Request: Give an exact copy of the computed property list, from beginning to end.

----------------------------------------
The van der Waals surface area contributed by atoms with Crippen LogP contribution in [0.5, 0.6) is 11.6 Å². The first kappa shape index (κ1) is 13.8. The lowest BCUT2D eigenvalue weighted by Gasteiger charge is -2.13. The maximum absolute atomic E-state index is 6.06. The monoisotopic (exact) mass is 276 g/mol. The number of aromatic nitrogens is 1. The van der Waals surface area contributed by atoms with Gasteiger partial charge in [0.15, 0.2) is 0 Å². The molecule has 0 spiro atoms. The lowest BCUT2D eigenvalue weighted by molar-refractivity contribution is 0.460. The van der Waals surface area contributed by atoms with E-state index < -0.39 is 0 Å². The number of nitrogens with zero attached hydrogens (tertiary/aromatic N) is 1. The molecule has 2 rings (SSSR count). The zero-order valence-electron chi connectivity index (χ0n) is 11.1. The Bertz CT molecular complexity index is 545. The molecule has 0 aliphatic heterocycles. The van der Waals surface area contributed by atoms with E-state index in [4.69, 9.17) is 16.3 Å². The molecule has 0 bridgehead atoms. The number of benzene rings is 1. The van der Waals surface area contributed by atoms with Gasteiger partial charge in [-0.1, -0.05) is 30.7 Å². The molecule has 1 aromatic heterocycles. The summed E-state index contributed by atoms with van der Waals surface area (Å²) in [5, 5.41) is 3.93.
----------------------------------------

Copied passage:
The van der Waals surface area contributed by atoms with Crippen LogP contribution in [0.5, 0.6) is 11.6 Å². The first kappa shape index (κ1) is 13.8. The lowest BCUT2D eigenvalue weighted by Gasteiger charge is -2.13. The maximum absolute atomic E-state index is 6.06. The monoisotopic (exact) mass is 276 g/mol. The number of aromatic nitrogens is 1. The van der Waals surface area contributed by atoms with Gasteiger partial charge in [0.15, 0.2) is 0 Å². The molecule has 0 spiro atoms. The lowest BCUT2D eigenvalue weighted by molar-refractivity contribution is 0.460. The van der Waals surface area contributed by atoms with E-state index < -0.39 is 0 Å². The number of nitrogens with zero attached hydrogens (tertiary/aromatic N) is 1. The molecule has 2 rings (SSSR count). The zero-order valence-electron chi connectivity index (χ0n) is 11.1. The Bertz CT molecular complexity index is 545. The molecule has 0 aliphatic heterocycles. The van der Waals surface area contributed by atoms with E-state index in [4.69, 9.17) is 16.3 Å². The molecule has 0 bridgehead atoms. The number of benzene rings is 1. The van der Waals surface area contributed by atoms with Gasteiger partial charge in [-0.1, -0.05) is 30.7 Å². The molecule has 1 aromatic heterocycles. The summed E-state index contributed by atoms with van der Waals surface area (Å²) in [5, 5.41) is 3.93.